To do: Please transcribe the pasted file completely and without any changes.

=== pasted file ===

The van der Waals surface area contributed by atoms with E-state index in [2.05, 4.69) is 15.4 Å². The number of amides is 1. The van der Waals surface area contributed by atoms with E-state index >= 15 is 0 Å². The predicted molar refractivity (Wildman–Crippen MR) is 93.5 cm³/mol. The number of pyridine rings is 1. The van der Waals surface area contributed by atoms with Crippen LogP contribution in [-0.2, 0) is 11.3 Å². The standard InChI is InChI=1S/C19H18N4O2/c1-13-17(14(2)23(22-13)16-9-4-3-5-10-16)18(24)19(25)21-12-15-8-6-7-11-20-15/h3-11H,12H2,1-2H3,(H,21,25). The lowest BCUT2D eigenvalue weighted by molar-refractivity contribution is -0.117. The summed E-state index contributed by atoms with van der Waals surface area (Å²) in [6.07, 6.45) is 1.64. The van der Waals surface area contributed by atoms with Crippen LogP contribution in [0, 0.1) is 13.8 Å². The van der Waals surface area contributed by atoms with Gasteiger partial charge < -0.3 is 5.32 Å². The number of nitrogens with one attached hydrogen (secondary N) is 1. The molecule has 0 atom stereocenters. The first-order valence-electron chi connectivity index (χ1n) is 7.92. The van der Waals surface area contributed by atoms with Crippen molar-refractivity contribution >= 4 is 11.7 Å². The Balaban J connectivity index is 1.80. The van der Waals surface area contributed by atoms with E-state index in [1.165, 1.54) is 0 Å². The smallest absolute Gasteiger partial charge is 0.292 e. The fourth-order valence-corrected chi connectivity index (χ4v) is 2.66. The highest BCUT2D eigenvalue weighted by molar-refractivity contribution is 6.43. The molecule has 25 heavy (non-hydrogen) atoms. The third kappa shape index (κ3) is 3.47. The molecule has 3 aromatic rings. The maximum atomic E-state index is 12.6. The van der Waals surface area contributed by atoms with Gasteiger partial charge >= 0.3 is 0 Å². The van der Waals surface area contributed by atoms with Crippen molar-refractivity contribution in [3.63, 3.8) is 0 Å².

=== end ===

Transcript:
The van der Waals surface area contributed by atoms with E-state index in [2.05, 4.69) is 15.4 Å². The number of amides is 1. The van der Waals surface area contributed by atoms with E-state index >= 15 is 0 Å². The predicted molar refractivity (Wildman–Crippen MR) is 93.5 cm³/mol. The number of pyridine rings is 1. The van der Waals surface area contributed by atoms with Crippen LogP contribution in [-0.2, 0) is 11.3 Å². The standard InChI is InChI=1S/C19H18N4O2/c1-13-17(14(2)23(22-13)16-9-4-3-5-10-16)18(24)19(25)21-12-15-8-6-7-11-20-15/h3-11H,12H2,1-2H3,(H,21,25). The lowest BCUT2D eigenvalue weighted by molar-refractivity contribution is -0.117. The summed E-state index contributed by atoms with van der Waals surface area (Å²) in [6.07, 6.45) is 1.64. The van der Waals surface area contributed by atoms with Crippen LogP contribution in [0, 0.1) is 13.8 Å². The van der Waals surface area contributed by atoms with Gasteiger partial charge < -0.3 is 5.32 Å². The number of nitrogens with one attached hydrogen (secondary N) is 1. The molecule has 0 atom stereocenters. The first-order valence-electron chi connectivity index (χ1n) is 7.92. The van der Waals surface area contributed by atoms with Crippen molar-refractivity contribution >= 4 is 11.7 Å². The Balaban J connectivity index is 1.80. The van der Waals surface area contributed by atoms with E-state index in [1.165, 1.54) is 0 Å². The smallest absolute Gasteiger partial charge is 0.292 e. The fourth-order valence-corrected chi connectivity index (χ4v) is 2.66. The highest BCUT2D eigenvalue weighted by molar-refractivity contribution is 6.43. The molecule has 25 heavy (non-hydrogen) atoms. The third kappa shape index (κ3) is 3.47. The molecule has 3 aromatic rings. The maximum atomic E-state index is 12.6. The van der Waals surface area contributed by atoms with Gasteiger partial charge >= 0.3 is 0 Å². The van der Waals surface area contributed by atoms with Crippen molar-refractivity contribution in [3.63, 3.8) is 0 Å².